It was the laugh that did it.
It made the hairs prickle on the back of my neck and told my seven-year-old sensibilities something wasn’t right. I was to hear it often growing up and it was always a signal that things were headed in a bad direction; eliciting a Pavlovian unease deep within me whenever its duplicitous joviality filled the air.
It was lunchtime. On the farm we took our main meal in the middle of the day, the hard physical labor demanded substantial re-fuelling the likes of which a sandwich or plate of cold-cuts couldn’t deliver. The kitchen was warm and welcoming; the stove, nestled in her alcove gently heating the bottoms of the two huge steel kettles that lived on her hotplate, circulated the aroma of a hearty cooked meal like a binding promise. I eyed the door to the oven suspiciously – the memory of my mother’s explosive attempt at rice pudding still vivid, the alarming BANG mid-meal the siren of a surprise gone wrong. I needn’t have worried. Today’s meal would be marked by an outburst of a different nature.
I took my place next to my father at the rectangular pine table that abutted the wall, fingertips braille-reading the scarred yellowed surface while I waited for my plate to be put in front of me. The scent of the outdoors still clung to his overalls and made me eager for the meal to be over so I could run out and play. My legs swung impatiently beneath the table.
My mother laid our plates before us, and sat down opposite me to eat. Quiet ensued and minutes passed as we blunted our hunger. I watched condensation fog the inside of the window-pane behind her as I chewed and swallowed. Comments were exchanged but I wasn’t listening – I was thinking of exploring the mound up by the paddock and visualizing the path I would take to scale it. I took no notice of the adult conversation until loud laughter brought me back to the table. I thought I’d missed a joke but the dialogue seemed at odds with the levity.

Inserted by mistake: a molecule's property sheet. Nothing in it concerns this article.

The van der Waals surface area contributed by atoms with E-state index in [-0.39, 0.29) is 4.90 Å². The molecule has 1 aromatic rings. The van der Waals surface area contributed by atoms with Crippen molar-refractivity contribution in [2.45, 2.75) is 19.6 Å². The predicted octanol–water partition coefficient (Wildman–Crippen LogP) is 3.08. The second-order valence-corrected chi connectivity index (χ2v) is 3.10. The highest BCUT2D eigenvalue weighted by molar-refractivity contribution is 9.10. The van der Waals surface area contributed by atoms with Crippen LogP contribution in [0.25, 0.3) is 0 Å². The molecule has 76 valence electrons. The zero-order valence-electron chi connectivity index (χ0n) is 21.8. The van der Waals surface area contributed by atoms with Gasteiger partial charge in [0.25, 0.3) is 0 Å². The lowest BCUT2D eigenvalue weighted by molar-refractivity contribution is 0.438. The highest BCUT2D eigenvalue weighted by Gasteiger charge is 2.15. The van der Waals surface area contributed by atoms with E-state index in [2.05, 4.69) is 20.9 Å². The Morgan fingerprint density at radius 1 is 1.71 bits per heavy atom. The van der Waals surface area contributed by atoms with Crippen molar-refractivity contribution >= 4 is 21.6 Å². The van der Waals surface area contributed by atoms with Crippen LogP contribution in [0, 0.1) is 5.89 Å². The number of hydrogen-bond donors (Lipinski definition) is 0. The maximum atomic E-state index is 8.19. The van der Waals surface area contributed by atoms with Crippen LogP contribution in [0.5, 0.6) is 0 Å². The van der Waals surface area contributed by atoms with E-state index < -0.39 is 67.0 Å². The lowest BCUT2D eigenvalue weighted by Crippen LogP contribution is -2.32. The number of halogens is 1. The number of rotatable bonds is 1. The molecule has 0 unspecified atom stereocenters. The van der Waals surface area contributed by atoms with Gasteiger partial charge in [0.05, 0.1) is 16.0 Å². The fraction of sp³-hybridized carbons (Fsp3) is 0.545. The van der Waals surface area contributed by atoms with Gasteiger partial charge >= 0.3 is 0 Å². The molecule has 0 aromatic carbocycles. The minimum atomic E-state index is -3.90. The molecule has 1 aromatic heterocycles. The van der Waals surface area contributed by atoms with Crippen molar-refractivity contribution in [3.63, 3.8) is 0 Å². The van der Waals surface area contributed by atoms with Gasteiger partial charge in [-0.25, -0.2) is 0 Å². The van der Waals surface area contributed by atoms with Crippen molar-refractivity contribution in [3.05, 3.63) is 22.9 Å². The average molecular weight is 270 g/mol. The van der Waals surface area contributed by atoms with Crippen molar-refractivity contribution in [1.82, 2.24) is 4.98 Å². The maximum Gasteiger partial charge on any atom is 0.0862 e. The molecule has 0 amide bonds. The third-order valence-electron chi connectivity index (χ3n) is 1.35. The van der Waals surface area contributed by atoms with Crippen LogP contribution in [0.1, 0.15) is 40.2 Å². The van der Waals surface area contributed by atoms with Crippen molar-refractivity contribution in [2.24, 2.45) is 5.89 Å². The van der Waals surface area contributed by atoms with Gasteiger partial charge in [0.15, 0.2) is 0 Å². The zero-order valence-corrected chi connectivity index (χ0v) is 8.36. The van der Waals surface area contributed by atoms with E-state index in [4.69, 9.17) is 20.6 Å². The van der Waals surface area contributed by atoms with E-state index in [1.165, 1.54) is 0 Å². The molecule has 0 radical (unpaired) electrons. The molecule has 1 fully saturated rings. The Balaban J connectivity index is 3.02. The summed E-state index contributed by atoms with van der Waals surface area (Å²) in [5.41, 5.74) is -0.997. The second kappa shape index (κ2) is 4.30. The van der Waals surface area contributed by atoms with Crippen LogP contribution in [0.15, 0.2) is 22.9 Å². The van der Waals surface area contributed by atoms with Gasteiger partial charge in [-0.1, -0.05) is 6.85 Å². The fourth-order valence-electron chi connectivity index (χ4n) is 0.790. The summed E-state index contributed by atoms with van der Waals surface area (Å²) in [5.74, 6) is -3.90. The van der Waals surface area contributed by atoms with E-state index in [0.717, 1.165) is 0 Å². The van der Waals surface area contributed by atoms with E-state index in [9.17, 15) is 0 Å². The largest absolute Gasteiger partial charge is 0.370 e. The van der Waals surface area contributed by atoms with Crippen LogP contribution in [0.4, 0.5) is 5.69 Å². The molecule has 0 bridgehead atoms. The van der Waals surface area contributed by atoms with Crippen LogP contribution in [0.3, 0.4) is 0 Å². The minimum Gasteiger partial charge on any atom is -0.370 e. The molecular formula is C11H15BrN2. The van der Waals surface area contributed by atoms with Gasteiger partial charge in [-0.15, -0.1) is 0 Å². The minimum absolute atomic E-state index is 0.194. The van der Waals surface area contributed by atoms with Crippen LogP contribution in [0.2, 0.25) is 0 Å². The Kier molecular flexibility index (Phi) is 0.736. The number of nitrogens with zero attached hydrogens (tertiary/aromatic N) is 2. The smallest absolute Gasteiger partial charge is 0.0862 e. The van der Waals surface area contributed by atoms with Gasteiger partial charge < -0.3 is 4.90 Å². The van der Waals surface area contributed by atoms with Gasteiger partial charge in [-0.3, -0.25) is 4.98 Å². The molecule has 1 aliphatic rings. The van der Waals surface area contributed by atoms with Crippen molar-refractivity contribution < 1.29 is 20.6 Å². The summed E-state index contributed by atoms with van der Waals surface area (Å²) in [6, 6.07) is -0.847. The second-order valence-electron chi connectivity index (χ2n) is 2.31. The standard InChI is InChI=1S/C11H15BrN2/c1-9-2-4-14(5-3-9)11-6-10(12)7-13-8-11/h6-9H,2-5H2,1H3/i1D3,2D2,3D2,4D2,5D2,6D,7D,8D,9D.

Oddly high-pitched and mirthless, my father smilingly cajoled my mother to confess to poisoning his food.
“Why won’t you just admit it?” he wheedled with a forced geniality that seemed out of sync with his line of questioning. Like someone wearing headphones, every utterance was abnormally loud.
“I know there’s something in it. Just tell me. What did you put in it?”
As I waited for the punchline that never came I was suddenly, brutally aware I was sitting next to a man I didn’t know. I didn’t need to look at him to know a stranger had usurped his body, indeed I intuitively kept my gaze fixed on my dinner plate. An animal instinct told me it was best to be invisible. His behavior was artificial; a saccharine coating, intended to mask something sinister, like the banana-flavored medicine with the nasty aftertaste I had when I got chickenpox. Throughout her repeated denials my mother kept her tone light insisting she had no idea what he was talking about, but still the atmosphere was uncomfortable, even to a child, the air heavy with tension the way it is when a thunderstorm approaches. I was glad when the meal was over and I could escape. I played on the mound all afternoon until it grew dark and I had no choice but to go inside for tea. I didn’t know it then, but I’d had my first significant brush with mental illness.
Incidents like this one, and the day the shotguns disappeared from the cloakroom were just some of the many clues that my world would come crashing down. One minute they were there where they’d always been, muzzles propped against the wall, standing neatly in line with the wellington boots, the next – gone. It was my first indication that the things I thought solid and unchanging in my life weren’t immutable.
My mother told me years later of the events that prompted her to hand them in to the Garda for safekeeping. The strange goings-on that my child’s radar had picked up were just the tip of the iceberg, but it would be a long before the term Manic Depression was used to explain them to me.